The military's article was, first of all, intended, as its name implied, for the military and was to be used by military courts. Their jurisdiction included persons serving the armed forces. The Article was applied in general courts, as a collection of criminal law.
The military article contained the following types of crimes:
- Against the faith (chapters 1,2). The group of religious crimes included blasphemy, idolatry, witchcraft, violation of the order in the administration of church rituals in the army, church revolt. Punishment relied secular, up to the death penalty.
- State (political) crimes (Ch. 3, 16 and 17). Political crime was treason, armed rebellion or indignation against the sovereign, the plan to kill or capture the monarch, insult the king word, condemn the actions or intentions of the king, secret negotiations with the enemy, opening a password, transferring information about fortifications.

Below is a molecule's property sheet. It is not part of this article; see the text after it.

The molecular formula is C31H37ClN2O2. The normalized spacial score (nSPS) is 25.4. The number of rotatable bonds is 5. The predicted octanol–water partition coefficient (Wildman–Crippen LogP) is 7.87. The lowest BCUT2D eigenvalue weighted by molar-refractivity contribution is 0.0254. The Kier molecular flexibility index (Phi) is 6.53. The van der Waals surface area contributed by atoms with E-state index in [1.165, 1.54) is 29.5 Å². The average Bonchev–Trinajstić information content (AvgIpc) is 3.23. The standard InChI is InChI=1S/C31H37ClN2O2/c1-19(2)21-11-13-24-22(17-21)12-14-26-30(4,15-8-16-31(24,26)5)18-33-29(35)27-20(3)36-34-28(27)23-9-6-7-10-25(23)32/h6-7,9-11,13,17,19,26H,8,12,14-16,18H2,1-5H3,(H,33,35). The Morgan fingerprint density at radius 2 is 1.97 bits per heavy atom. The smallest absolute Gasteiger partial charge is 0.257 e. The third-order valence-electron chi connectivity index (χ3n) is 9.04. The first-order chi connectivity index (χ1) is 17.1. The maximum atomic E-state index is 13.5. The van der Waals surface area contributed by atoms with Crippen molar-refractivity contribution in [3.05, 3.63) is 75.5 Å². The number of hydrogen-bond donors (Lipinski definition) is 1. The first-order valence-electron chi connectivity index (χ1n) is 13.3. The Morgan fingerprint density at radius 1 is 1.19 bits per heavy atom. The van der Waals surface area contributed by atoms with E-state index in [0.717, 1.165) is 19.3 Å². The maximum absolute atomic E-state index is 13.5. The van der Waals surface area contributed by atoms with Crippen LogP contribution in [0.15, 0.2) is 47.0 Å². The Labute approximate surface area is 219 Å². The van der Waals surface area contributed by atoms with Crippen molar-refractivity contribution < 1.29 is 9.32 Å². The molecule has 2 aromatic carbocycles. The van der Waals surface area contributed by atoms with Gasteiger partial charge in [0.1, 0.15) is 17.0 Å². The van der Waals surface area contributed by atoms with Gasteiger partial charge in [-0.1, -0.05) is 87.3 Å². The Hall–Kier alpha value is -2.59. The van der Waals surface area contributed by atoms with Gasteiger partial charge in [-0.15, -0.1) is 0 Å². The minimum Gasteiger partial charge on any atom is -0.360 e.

- War crimes (Ch. 4 - 15). They included evasion of military service, desertion. Experienced soldiers were punished with a whip and sent to galleys who had served for less than a year — punished with gauntlets. Soldiers who had voluntarily appeared, deserters were punished more gently and left in the army. Flight from the battlefield was punished by death, while escaping an entire military unit officers were punished. Most severely punished for looting, surrender of fortifications, fortresses. However, the punishment was mitigated or canceled if ammunition, food ran out of the fortress, there were no people to continue protection. Punished for evading military service, insubordination to military discipline, violation of the rules of guard duty, improper treatment of prisoners.